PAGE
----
Saudi says Internet apps break the rules
Saudi police cars are parked outside the Al-rajhi mosque in central Riyadh, on March 11, 2011. Saudi Arabia has warned of "suitable measures" if providers of Internet messenger applications such as WhatsApp fail to comply with its rules, days after the industry said authorities wanted to control such traffic.
"Some telecom applications over the Internet protocol currently do not meet the regulatory conditions" in the kingdom, said the Communications and Information Technology Commission in a statement carried by the official SPA state news agency.
These applications include WhatsApp, Skype and Viber, and allow text and audio communication over the Internet.
The commission has told service providers in Saudi Arabia to work with the developers of such applications to "quickly meet the regulatory conditions," but it did not specify how they violate the rules in the ultra-conservative country.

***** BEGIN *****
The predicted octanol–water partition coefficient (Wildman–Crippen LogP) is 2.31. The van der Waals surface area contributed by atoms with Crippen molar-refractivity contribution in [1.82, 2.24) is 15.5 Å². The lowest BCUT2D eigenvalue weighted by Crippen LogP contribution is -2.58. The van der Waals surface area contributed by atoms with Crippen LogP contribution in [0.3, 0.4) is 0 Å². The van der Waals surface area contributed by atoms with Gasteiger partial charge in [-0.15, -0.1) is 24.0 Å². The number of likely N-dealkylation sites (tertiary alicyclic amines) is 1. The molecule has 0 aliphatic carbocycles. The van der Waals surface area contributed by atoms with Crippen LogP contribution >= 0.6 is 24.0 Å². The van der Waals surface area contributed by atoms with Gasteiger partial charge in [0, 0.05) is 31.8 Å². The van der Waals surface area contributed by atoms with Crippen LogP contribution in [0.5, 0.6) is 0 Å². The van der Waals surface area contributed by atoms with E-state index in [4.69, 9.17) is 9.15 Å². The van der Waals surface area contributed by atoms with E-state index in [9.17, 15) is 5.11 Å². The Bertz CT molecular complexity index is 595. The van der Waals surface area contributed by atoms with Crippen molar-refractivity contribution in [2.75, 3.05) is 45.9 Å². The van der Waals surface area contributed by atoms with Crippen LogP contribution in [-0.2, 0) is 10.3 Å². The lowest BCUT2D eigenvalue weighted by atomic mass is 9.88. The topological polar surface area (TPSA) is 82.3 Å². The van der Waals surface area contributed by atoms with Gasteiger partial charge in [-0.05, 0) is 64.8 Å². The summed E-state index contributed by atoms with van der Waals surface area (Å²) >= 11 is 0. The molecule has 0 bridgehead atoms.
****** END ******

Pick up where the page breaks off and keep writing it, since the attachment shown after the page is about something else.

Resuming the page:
"The commission will take suitable measures regarding these applications and services if those conditions are not met," it said, in a veiled threat to ban the programs.
Industry sources said this week that the authorities had asked telecom operators to furnish a means of control that would allow censorship in the absolute monarchy. One source said the providers had been given a week to comply.
An industry source said telecom operators were behind the move, accusing the Saudi Telecommunications Co. (STC), along with Mobily and Zain, of asking the commission to impose censorship because of the "damage" caused by free applications.
In the neighbouring United Arab Emirates, most Skype applications and Viber calls are blocked, but WhatsApp messenger remains accessible.
The two Gulf neighbours in 2010 threatened to ban BlackBerry instant messaging and demanded that the company install local servers to censor the service.
Instant messaging services on BlackBerry remain uninterrupted, but it is not clear how far the Canadian smartphone manufacturer went to comply.
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